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22nd July, 2017


Yesterday I made reference to 'dead island'. Around 30 nautical miles into our inland archipelago passage from Stockholm to the pilot station, the Pilot pointed out the dead islands.

These are a small group of islands, small in themselves and nothing special until you realise that the trees are long dead, but still standing! Why?

The Cormorants use these islands, perching in the trees, to prepare for their fish hunt and to return to digest their catch. The Cormorant population exploded and the now significant number of birds catch and digest the local fish. At the end of the digestion process the result is, not surprisingly, a lot of guano! Over the years the trees have died leaving them standing coated in white - seemingly protected from the elements.

Now comes the 'circle of life' bit...........

Sea Eagles were known to be in the area feeding on fish, small mammals and carrion. The Eagles preference is fish, but they take the carrion in the lean winter months. The Sea Eagles also adopt an easy approach to fishing and that is akin to being a pirate, taking food from other animals whose diet is fish - including that of Osprey.

With the proliferation of Cormorants catching the fish in the area, the Sea Eagles honed-in on this bountiful food supply, thus allowing the Sea Eagle population to flourish. However, in the lean winter months, when the 'fishing' is not so good, the Eagles turn their attention to the Cormorants, which become the prey of the Sea-Eagle. The Eagles then flourish further and become the control on the Cormorant population. The 'zoomed-in' picture is that of a Sea Eagle waiting to 'pirate' the next meal.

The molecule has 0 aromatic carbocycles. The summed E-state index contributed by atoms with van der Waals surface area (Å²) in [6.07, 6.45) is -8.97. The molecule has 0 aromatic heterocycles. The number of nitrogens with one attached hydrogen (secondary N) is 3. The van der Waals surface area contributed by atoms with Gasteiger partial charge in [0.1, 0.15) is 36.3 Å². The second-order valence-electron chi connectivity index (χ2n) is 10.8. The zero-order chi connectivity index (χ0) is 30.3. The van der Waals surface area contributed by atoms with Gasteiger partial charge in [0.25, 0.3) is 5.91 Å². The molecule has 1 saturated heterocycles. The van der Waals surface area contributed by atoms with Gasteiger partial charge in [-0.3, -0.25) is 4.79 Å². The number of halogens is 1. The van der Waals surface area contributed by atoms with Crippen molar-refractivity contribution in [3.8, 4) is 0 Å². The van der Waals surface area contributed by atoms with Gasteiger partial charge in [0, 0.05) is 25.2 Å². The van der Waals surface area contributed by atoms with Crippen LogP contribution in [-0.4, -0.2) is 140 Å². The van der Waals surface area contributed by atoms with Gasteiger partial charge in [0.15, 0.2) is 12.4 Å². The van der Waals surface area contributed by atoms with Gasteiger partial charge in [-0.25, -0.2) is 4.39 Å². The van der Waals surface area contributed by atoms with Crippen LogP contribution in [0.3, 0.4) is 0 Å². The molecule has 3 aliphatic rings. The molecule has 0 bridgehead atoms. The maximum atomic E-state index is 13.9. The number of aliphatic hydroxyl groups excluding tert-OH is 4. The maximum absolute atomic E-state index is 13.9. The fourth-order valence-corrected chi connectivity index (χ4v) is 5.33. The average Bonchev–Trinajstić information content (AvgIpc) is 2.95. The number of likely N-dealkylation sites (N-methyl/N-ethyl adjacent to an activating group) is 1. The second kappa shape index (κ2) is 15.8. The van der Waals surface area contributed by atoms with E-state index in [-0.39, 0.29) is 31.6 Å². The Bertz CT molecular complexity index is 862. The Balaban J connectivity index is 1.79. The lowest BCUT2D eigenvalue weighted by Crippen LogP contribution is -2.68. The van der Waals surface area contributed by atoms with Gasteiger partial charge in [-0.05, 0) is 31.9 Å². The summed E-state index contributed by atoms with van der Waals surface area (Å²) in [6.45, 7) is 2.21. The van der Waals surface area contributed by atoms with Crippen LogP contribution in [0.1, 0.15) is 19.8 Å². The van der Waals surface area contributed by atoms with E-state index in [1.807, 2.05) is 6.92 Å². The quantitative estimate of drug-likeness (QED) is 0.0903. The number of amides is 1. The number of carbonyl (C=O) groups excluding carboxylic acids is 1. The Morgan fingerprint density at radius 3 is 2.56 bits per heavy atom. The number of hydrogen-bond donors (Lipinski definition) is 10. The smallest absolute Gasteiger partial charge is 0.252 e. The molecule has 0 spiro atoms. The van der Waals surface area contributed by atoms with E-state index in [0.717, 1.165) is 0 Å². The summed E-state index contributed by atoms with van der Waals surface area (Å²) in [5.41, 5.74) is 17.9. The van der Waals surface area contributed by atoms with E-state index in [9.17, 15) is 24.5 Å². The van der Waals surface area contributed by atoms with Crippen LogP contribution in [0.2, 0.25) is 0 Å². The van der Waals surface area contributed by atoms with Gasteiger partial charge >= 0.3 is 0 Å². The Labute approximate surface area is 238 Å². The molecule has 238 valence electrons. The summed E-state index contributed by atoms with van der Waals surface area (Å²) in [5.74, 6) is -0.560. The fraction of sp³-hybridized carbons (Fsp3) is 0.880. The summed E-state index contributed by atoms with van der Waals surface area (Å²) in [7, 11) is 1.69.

With the archipelago behind us in the warm evening sunlight, we disembarked the Swedish Pilot at 2300 and made our short east-bound passage toward the Finnish coastal waters. Embarking the Finnish pilot at 0330, we then continued on NE'ly bound headings through the Finnish archipelago toward our berth in Turku. Perhaps this cruise should have been called the 'Archipelago Odyssey'!

With yet another beautiful sunrise, shards of light emanating from behind the islands, we approached our berth in Turku and were 'all-fast' for 1030 - ahead of schedule, and for a reason - 'The Tall Ships'. It’s going to be an exciting two days in Turku and we are working feverishly to give our passengers a 'once in a lifetime' experience. More tomorrow.

Captain Stuart Horne

The opinions expressed are those of the author and are not held by Saga unless specifically stated.

The material is for general information only and does not constitute investment, tax, legal, medical or other form of advice. You should not rely on this information to make (or refrain from making) any decisions. Always obtain independent, professional advice for your own particular situation.